Creating a Man, a Mouse or a Monster? : Masculinityas Formulated by Syrian Female Novelists through the Second Half of the 20thCentury
This literary study examines the formulation of masculinity in Syrian novels authored by women. The thesis covers the period between 1959 and 2000, corresponding to both the development of the female-authored novel in Syria and the creation of the modern Syrian state. This research engages with studies of masculinity in general and literary masculinity studies in particular. Drawing on the seminal work of Raewyn Connell as well as engaging with studies on masculinity and feminine narratology in Swedish, English and Arabic, the thesis analyses the formulation of literary masculinity through the fictional societies’ ideal masculinity on the one hand, and the female characters’ views and reactions to masculinity on the other. From a general survey of the field, 34 novels undertaking the formulation of gendered relations were identified and chosen for this study. From this selection, five themes emerged, forming the foundation of this thesis’ main chapters.
The five themes explore, in turn, how stereotypes are utilised to critique gender roles, ways in which male and female characters collaborate to formulate gender norms, how female characters capitalise on patriarchy in order to enhance their lives, male characters as symbols for social and political change and finally, the difficulties included in the performance of masculinity. Each theme is exemplified through one novel, which is analysed in detail. Throughout the five chapters, the main novel chosen for analysis is put into conversation with other novels with similar themes but from different decades. This allows for an examination of changing ideals of masculinity in addition to the theme itself.
The first theme, how stereotypes are utilised to critique gender roles, is studied through a close reading of al-Ẓahr al-‘ārī (The Naked back) by Hanrīyit ‘Abbūdī. The analysis illustrates how the expected normative behaviour of men and women is utilised in order to comment on the formulation of gender roles. The chapter further demonstrates ways in which what is seen as gender specific behaviour can be appropriated by the opposite gender. This is further developed through the examination of female writers taking over the male voice through a first person male narrator. The second theme, ways in which male and female characters collaborate to formulate gender norms, is discussed through a close reading of the novel Khaṭawāt fī al-ḍabāb (Steps in the fog) by Malāḥa al-Khānī. This chapter illustrates the similar expectations that both male and female characters have on their sons and fellow male characters. This includes taking on the role of provider and protector, even in the cases where the female characters are able to look after themselves.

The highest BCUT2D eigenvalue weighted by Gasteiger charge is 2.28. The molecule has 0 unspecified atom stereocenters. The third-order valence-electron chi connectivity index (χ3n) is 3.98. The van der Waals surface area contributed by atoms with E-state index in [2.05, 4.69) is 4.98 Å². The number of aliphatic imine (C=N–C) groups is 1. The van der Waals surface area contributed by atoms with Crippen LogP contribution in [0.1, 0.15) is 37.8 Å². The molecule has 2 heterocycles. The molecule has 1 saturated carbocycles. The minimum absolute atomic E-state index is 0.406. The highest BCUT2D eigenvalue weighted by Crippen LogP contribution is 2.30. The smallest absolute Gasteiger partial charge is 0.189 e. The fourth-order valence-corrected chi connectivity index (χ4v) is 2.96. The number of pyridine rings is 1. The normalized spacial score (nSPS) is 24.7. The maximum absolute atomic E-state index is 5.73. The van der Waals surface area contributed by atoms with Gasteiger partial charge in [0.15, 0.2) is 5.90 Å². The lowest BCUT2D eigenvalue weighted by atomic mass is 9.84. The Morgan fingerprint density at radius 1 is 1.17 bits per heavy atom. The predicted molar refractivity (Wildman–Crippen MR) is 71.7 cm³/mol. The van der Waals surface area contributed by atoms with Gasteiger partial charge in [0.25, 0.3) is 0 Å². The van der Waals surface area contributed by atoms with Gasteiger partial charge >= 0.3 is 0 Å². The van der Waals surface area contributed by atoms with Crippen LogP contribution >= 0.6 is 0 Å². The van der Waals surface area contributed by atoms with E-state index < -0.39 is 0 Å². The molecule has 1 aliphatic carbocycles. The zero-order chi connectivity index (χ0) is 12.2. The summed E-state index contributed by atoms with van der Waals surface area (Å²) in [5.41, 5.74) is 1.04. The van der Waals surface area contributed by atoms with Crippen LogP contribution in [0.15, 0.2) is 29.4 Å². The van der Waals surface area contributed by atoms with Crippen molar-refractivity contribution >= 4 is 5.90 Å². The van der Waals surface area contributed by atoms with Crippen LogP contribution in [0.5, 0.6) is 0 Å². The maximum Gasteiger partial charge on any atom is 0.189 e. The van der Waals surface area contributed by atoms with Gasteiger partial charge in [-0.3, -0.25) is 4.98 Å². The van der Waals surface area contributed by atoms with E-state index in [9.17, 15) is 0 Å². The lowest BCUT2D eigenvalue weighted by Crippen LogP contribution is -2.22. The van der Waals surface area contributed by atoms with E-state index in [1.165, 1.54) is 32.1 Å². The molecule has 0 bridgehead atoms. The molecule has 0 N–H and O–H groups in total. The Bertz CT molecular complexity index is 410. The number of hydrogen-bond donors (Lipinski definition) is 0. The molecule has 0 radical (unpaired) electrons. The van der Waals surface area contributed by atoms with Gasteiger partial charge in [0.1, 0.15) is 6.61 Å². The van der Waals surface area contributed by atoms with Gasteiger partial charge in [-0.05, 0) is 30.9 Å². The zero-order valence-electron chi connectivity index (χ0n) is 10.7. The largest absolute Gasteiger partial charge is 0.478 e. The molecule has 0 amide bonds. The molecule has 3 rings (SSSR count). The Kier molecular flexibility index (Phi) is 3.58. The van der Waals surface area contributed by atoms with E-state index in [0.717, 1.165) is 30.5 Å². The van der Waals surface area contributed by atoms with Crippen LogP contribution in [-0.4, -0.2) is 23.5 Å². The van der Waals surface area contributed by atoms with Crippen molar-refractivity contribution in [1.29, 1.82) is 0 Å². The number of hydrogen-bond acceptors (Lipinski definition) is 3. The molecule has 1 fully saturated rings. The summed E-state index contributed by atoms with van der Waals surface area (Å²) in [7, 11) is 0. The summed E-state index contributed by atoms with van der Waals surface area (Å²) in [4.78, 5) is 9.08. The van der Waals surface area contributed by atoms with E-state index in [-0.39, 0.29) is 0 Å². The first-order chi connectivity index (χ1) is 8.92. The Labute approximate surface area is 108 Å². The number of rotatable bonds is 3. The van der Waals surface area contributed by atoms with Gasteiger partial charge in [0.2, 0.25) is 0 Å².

The third theme, how female characters capitalise on patriarchy in order to enhance their lives, is elaborated through a close reading of Ayyām ma‘ahu (Days with him) by Kūlīt Khūrī. This theme demonstrates how the female character constructs herself and her world around the idea of a perfect male, whom she thinks will save her. The analysis examines what is seen as ideal traits in a man. It further discusses the change of the female character and how her initial utilisation of patriarchal structure transforms into a critique of the same structure.
The fourth theme, male characters as symbols for social and political change, is seen through a close reading of Dimashq yā basmat al-ḥuzn (Damascus, o smile of sadness) by Ulfat al-Idlibī. The chapter connects between changing social ideals and ideal masculinity. Through Bayrūt 75 (Beirut 75) by Ghāda al-Sammān, the fifth theme, the difficulties included in the performance of masculinity, is studied. The problematic masculinity presented is then put in contrast with what appears to be a suggestion that a performance of femininity could be an alternative to unsuccessful masculinity.
Whereas the novels differ in their presentation of masculinity and the utilisation of ideal masculinity, they agree on a set of core traits summarised in a hegemonic ideal of masculinity as an ability to provide and protect. The ways in which this should be performed is however closely connected to the female characters’ ideas of emancipation and women’s rights. The female writers’ formulation of masculinity can hence be said to mirror the development of the female characters and their awareness of women’s rights.
The thesis hopes that its original contribution to knowledge is the identification and examination of constructed masculinities in Syrian female-authored fiction. Moreover, this thesis studies a body of Syrian fiction previously largely unstudied in Western academia, and in a framework of Swedish, English and Arabic secondary sources.
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